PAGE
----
JACI STEPHEN: The Nest is a compelling show with a tight script

The Nest

Sunday, BBC1


London Kills

Monday-Friday, BBC1


Friday Night Dinner

Friday, Channel 4


Location, location, location. It’s as important to any TV drama now as characters and plot. Greenery, a cliff (if you’re lucky and need characters to get pushed off/contemplate jumping) but, most importantly, water. Yes, there must be water. During the opening scenes you need the audience to be hitting Google Maps, checking property prices and wondering if it’s time they gave up their semi in suburbia for a detached hideaway on the coast. Then they see how many millions a shed would cost in St Ives, decide that nothing short of selling their children on Amazon is going to help them afford it and settle down dejectedly to watch the rest of the show. 

I was all set to move to Loch Long, where The Nest is filmed, but unless I could live in Cape Cove, home to Dan (Martin Compston) and Emily (Sophie Rundle), I’ll stay put (it’s a luxury rental, should you be interested, and, no, you can’t afford to buy it). With floor-to-ceiling windows and its own jetty, you can only wonder why the couple would want to mess it up by having a baby. One dirty nappy in that kitchen would be like hanging a dishcloth from the Sistine Chapel; it just doesn’t bear thinking about. 

Sophie Rundle as Emily and Mirren Mack as Kaya in The Nest. Glasgow, where much of the action takes place, has never looked so good

Sophie Rundle as Emily and Mirren Mack as Kaya in The Nest. Glasgow, where much of the action takes place, has never looked so good

But after several unsuccessful attempts at conceiving and Dan’s sister Hilary (Fiona Bell) miscarrying following an attempt at surrogacy, there is only one embryo left. A chance meeting with the teenage Kaya (Mirren Mack), who offers to be a surrogate, might be the answer – at least to Emily. Dan is less sure and enlists the help of colleague/friend Souter (David Hayman) to discover more about Kaya’s background. 

Was the accident in which Emily ran down Kaya really just that (it’s a criminal offence not to report an accident, by the way, Emily. You might have a lovely house but you’re very shaky on the law)? This week, after discovering the big secret in Kaya’s past (no spoilers for those waiting to view on iPlayer), Dan took decisive action, but complications arose when Kaya started dating Hilary’s son Jack (Samuel Small). 

Jack ticks all the BBC diversity boxes essential to any BBC drama. He’s black (tick), a young male who is not a drug-user/serial killer (tick) and he’s very woke. Admiring Kaya’s decision to carry the couple’s baby, he tells her: ‘I’m a feminist. I think what you’re doing is awesome’ (big tick but accompanied by a big ‘Ugh, puh-lease’). It’s one of the less believable lines in what is otherwise a tight script in a compelling show that builds the thriller elements with a perfect balance of suspense and pace.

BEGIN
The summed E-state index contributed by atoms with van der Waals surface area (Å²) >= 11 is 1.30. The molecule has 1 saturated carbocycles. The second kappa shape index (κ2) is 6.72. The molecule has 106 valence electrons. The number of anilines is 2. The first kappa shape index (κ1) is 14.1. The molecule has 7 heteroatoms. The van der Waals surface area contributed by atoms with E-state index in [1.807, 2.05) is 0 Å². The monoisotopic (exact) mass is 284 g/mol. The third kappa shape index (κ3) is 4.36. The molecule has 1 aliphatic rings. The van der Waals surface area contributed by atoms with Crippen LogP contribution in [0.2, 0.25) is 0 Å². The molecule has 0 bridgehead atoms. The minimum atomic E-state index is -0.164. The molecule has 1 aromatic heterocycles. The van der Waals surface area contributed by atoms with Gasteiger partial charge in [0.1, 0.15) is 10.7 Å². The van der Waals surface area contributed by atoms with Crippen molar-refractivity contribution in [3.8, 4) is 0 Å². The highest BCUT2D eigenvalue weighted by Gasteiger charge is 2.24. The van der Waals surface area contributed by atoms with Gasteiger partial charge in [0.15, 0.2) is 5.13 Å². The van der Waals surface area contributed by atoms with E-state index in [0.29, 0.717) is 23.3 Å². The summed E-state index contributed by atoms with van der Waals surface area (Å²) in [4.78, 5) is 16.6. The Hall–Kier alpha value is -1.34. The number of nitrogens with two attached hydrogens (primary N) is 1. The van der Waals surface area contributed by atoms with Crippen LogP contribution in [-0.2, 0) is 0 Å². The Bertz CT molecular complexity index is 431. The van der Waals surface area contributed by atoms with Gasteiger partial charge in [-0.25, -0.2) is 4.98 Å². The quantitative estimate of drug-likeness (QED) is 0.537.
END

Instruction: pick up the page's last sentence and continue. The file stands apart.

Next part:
Glasgow, where much of the action takes place, has never looked so good and has clearly come a long way over the past couple of decades – think Taggart Lite. And Cape Cove is from £2,135 per week, by the way. Dodgy teenage girls not included. 

 One dirty nappy in that kitchen? It would be like hanging an old dishcloth from the Sistine Chapel

With most of us living in self isolation, it’s a great time to have something decent to watch in the daytime, and London Kills delivered five afternoons of extraordinary drama that could easily settle in primetime. If you could get past the distraction of DS Vivienne Cole’s beehive (although I think a topiarist would have his/her work cut out), the daily dose of murder was a welcome distraction. 

With Cole (Sharon Small) and DC Rob Brady (Bailey Patrick) suspicious of their boss, DI David Bradford (Hugo Speer), the sub-plot continued to revolve around whether or not he had killed his wife. Speer is never anything less than brilliant and he carried the did he/didn’t he? storyline with a believability that kept you guessing to the end. Again, no spoilers, except to say there’s a very funny moment when a body is found in a freezer, put there by someone who explained his actions as having been ‘like they do on the telly’. We’ve all been there. 

Patrick and Tori Allen-Martin in London Kills. The daily dose of murder was a welcome distraction

Patrick and Tori Allen-Martin in London Kills. The daily dose of murder was a welcome distraction

Should the title not be sufficient reminder that the show is set in London, you can play ‘Ooh, look, there’s another red bus!’ and ‘Ooh, look, there’s the Gherkin again!’, which will keep you well occupied over all five hours. 

Having only just caught up with Friday Night Dinner, I had high hopes, not least because it stars the always formidable Tamsin Greig. I hoped that, not having laughed once during episode one, that two would deliver, but again it left me cold. 

The premise – a Jewish family who have dinner together every Friday night – sounds promising, but apart from a challah loaf on the table there is none of the humour that normally characterises such events. This week’s story, in which Martin (Paul Ritter) obsessed about a plastic bag in a tree was potentially funny (and probably would have been with the cast of The Big Bang Theory), but it was about as witty as… well, a plastic bag in a tree. There’s a lot of silly slapstick hitting and, with the exception of Mark Heap’s faultless, quirky Jim, the show lacks energy. If only they’d set it on Loch Long. 

Deborah Ross is away